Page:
Peter Lanyon

St Just


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Peter Lanyon 1918–1964
Oil paint on canvas
Support: 2445 x 1220 x 26 mm
Lent from a private collection 2014
On long term loan

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Lanyon named this painting for St Just-in- Penwith, the small, grey town that was the historic centre of the west Cornwall tin mining industry. Initially conceived as a crucifixion, Lanyon quickly associated this work with the tragic history of the mining district that runs west of St Ives towards St Just, as well as with mythological symbols of death and renewal. This painting was the culmination of a series of works made from late 1951 to 1954 in which Lanyon layered successive coats of thick paint in complex, tangled compositions that suggest landscapes with a symbolic meaning.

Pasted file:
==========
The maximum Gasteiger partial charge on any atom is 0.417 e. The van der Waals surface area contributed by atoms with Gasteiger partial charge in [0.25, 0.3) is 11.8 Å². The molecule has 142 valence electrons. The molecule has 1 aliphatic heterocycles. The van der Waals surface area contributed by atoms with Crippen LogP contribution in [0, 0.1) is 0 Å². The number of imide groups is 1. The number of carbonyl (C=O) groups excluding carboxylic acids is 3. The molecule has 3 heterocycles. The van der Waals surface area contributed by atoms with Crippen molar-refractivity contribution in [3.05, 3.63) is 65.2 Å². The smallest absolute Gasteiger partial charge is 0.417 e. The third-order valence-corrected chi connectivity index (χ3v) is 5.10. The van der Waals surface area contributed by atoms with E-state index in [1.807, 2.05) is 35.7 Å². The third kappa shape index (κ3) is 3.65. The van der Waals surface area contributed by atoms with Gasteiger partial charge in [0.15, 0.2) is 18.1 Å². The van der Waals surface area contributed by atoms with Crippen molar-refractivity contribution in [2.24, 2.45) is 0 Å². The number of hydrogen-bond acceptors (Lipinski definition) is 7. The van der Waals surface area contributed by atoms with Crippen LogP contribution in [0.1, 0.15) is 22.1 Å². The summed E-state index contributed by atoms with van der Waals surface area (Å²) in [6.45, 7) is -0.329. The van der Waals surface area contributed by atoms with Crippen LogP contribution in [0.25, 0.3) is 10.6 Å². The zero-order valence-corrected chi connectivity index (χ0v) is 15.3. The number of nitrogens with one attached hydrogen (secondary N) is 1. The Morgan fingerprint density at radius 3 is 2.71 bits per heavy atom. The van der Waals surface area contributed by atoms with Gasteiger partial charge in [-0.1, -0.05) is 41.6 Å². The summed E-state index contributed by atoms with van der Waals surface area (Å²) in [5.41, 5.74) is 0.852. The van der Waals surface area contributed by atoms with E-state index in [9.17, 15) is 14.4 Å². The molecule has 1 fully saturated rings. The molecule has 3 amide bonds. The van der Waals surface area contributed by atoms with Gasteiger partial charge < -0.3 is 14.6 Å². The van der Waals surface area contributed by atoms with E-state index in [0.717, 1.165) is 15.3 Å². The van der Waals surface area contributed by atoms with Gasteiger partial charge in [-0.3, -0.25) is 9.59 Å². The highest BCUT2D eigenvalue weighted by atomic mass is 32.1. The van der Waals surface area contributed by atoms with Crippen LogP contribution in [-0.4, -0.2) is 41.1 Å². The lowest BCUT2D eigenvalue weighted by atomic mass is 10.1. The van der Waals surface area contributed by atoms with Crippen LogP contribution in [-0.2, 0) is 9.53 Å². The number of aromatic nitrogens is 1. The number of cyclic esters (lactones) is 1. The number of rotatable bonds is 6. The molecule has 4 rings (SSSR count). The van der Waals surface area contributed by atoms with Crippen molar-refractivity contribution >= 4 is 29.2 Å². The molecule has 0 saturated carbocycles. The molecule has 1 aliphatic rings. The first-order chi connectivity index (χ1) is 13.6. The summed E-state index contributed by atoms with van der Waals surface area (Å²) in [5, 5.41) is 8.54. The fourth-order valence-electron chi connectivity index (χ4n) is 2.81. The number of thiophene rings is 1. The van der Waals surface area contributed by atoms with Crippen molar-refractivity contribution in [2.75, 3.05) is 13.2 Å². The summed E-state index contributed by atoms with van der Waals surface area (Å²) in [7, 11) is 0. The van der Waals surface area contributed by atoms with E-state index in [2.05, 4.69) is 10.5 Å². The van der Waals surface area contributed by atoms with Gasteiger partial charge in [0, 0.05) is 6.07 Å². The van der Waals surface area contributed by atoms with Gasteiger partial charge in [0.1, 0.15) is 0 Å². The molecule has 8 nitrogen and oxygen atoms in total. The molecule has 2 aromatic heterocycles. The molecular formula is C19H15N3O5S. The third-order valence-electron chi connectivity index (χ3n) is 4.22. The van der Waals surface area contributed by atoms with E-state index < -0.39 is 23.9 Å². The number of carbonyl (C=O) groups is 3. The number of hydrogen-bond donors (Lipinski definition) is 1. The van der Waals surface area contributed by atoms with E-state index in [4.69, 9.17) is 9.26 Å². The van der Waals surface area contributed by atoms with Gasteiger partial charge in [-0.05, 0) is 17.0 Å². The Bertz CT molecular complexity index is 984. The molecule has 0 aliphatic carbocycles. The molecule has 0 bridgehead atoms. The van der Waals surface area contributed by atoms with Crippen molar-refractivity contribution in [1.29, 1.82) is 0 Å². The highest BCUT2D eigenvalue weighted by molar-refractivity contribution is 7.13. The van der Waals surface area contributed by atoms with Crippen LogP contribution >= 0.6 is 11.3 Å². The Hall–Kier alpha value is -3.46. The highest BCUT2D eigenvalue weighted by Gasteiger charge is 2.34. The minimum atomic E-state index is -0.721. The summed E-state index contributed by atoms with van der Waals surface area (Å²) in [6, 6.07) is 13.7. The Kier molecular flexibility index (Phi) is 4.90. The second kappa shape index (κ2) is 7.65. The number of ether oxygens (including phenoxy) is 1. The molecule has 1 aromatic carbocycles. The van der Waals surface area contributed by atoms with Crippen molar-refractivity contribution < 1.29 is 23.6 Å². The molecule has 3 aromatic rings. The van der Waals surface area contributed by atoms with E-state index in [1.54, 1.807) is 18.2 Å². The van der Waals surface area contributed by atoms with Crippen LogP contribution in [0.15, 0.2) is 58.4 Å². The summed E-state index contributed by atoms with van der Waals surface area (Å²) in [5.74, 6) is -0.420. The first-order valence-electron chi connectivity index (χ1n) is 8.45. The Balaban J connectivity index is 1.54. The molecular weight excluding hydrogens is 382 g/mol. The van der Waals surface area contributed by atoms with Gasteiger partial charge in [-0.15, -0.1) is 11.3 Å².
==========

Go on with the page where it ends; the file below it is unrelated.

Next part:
Gallery label, September 2016

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